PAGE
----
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Does the Loser Pay in Personal Injury Cases?

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If you file a lawsuit and lose, does the loser have to pay for the winner’s attorney’s fees?  The answer is it depends.  In personal injury cases, if you lose your case, you don’t necessarily have to pay for the winner’s attorney’s fees.  Attorney’s fees vary, however, typically most attorneys take into account elements such as, degree of complexities in the claim, their time involved, past experiences with a similar claim and their legal skill level, and the general costs of doing business, such as overhead to run their practice.

A prospective client should clarify charges and attorney fees at an initial meeting with a prospective attorney.  This consultation meeting is a chance to interview the attorney and make sure they are the right match for your case.  It is helpful if you are prepared for this meeting and know how much you are willing to invest in your own case.  Both client and attorney can then enter an agreement and outline the full expectations of both parties involved.

How a Personal Injury Attorney Gets Paid

Contingency Fees

Many personal injury attorneys are willing to work on contingency fees.  Contingency fees are a percentage of the reward money that the client receives from the claim.  This percentage is set in the initial meeting and is outlined in a contingency-fee contract.  Attorneys usually advertise they accept contingency fees with the “we will not get paid any fees unless you win your case.”  If you win your case, typically attorney fees range around 33 ⅓ percent for a settlement and hover around 40 percent for a trial and jury verdict.

Attorney fees are separate from the costs of running a case and depending on the law firm, these costs may vary.  Costs from running a case can include court filings, expert witness testimonies, depositions, accessing medical records, and more.  These costs may or may not be covered in your attorney contingency fees.  Make sure to ask your attorney if they include these costs or consult the contingency-fee contract.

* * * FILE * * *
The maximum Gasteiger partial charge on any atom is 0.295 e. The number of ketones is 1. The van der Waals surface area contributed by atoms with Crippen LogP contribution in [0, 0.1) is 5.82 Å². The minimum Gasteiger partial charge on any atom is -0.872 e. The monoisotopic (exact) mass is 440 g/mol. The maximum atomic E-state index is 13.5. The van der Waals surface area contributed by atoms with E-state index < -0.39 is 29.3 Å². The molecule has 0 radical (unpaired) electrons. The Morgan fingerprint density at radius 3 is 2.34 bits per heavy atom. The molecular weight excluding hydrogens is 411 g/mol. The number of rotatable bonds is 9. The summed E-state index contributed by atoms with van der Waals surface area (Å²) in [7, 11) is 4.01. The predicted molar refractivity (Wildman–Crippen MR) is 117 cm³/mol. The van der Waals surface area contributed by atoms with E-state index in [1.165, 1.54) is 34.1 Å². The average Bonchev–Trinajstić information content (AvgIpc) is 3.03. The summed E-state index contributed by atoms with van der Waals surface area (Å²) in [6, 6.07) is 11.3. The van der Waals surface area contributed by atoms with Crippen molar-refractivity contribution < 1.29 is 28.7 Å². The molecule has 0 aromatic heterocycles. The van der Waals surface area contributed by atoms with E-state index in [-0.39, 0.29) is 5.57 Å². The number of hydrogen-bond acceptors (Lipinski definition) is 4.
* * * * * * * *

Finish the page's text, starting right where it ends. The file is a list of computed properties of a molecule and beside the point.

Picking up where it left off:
Loser Doesn’t Usually Pay the Winner’s Attorney Fees

The legal rumor that the loser has to pay for the winner’s attorney fees is just that, a rumor.  In the United States, the rule for attorney fees is each party pays for its own attorney, win or lose.  In England, the losing party is required to pay for the winner’s “reasonable attorney fees.”  This rule is also applicable in other countries judicial systems around the globe.

Proposals for Settlements (PFS)

There is an exception to the American Rule surrounding “proposals for settlements (PFS),”  A proposal for settlement, or PFS, purpose was designed assist in early dispute resolution to lighten the caseload of a burdened court system.  A proposal for settlement allows the plaintiff or defendant to offer a settlement to the other party before going to trial.  However, under Florida law, if a plaintiff rejects a defendant’s PFS, the plaintiff needs to get a verdict of a least 75 percent or more of the PFS to avoid have to pay the other side’s attorney fees and costs.  For example, if a defendant submits a PFS for $10,000, and the Plaintiff rejects the PFS, then the Plaintiff needs to get a verdict of at least 75 percent, or $7,500, to avoid having to pay for the other side’s attorney fees.

Don’t trust a less experienced attorney with your case and potentially owe money to the other party.  Zimmerman & Frachtman’s attorneys look out for your best interest and work to avoid these pitfalls.

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